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      Frequently Asked Questions About Celiac Disease   09/30/2015

      This Celiac.com FAQ on celiac disease will guide you to all of the basic information you will need to know about the disease, its diagnosis, testing methods, a gluten-free diet, etc.   Subscribe to FREE Celiac.com email alerts   What are the major symptoms of celiac disease? Celiac Disease Symptoms What testing is available for celiac disease? - list blood tests, endo with biopsy, genetic test and enterolab (not diagnostic) Celiac Disease Screening Interpretation of Celiac Disease Blood Test Results Can I be tested even though I am eating gluten free? How long must gluten be taken for the serological tests to be meaningful? The Gluten-Free Diet 101 - A Beginner's Guide to Going Gluten-Free Is celiac inherited? Should my children be tested? Ten Facts About Celiac Disease Genetic Testing Is there a link between celiac and other autoimmune diseases? Celiac Disease Research: Associated Diseases and Disorders Is there a list of gluten foods to avoid? Unsafe Gluten-Free Food List (Unsafe Ingredients) Is there a list of gluten free foods? Safe Gluten-Free Food List (Safe Ingredients) Gluten-Free Alcoholic Beverages Distilled Spirits (Grain Alcohols) and Vinegar: Are they Gluten-Free? Where does gluten hide? Additional Things to Beware of to Maintain a 100% Gluten-Free Diet What if my doctor won't listen to me? An Open Letter to Skeptical Health Care Practitioners Gluten-Free recipes: Gluten-Free Recipes Where can I buy gluten-free stuff? Support this site by shopping at The Celiac.com Store.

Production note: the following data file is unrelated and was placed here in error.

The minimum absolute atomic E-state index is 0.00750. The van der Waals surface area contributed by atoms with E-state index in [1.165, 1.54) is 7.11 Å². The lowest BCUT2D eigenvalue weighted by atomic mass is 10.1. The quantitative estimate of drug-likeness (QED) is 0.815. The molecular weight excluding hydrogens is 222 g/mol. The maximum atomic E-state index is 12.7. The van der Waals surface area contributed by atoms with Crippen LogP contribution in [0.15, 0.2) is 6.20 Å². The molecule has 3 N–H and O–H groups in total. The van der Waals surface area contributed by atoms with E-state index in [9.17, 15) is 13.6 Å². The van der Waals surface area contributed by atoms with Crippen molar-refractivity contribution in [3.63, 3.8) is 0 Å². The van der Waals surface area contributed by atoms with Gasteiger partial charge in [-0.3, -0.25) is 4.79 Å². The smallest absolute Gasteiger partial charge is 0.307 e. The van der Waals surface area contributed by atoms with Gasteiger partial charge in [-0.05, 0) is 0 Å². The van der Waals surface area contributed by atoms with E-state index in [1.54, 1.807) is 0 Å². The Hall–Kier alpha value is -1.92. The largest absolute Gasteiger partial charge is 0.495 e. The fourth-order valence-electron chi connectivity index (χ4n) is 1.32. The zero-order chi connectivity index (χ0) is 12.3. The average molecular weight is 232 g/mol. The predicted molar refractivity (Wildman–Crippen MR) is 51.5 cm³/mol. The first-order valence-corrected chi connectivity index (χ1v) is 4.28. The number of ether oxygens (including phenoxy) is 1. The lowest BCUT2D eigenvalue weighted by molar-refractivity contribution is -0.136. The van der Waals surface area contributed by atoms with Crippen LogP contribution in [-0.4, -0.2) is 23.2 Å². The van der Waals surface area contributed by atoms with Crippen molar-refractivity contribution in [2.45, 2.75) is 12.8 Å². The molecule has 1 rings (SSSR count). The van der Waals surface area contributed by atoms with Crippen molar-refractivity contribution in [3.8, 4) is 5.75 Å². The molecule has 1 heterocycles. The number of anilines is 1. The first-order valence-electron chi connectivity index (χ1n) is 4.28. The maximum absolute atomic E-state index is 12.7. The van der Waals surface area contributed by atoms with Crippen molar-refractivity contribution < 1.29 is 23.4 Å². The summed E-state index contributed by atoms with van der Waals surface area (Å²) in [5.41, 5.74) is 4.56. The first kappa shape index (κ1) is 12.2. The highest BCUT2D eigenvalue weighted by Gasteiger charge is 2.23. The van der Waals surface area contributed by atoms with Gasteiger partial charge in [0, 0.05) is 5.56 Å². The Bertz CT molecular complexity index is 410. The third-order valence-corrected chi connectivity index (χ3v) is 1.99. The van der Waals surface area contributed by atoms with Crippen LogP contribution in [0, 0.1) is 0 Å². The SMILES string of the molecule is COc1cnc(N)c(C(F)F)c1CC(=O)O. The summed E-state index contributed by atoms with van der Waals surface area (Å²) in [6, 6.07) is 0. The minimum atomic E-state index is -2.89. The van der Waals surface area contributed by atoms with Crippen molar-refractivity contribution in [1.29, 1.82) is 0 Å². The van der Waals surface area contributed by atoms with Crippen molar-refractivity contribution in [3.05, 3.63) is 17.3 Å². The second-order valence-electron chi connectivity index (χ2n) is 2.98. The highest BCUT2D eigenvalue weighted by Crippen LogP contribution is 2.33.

Just Wanted To Share... Race Training Before And After Diagnosis
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5 posts in this topic

For those who don't know, I was diagnosed whilst training for my first marathon and experiencing extended runner's tummy, as well as worsening training times. I was diagnosed with severe anaemia at the same time and one of my big questions was, how will this affect my training? Should I stop, cut down, how long for? So I just wanted to share my story so far for anyone who may have the same questions.

 

I was diagnosed mid-September, ran my first marathon at the end of the month and went gluten free in early October. After that I had a few crappy months adjusting to the new diet and getting the anaemia under control - I would say I had about three months of only running twice a week and doing my pole fitness and aerial acrobatics once a week each. There doesn't seem to be hard and fast rules re. coeliac and training so this was made up as felt right.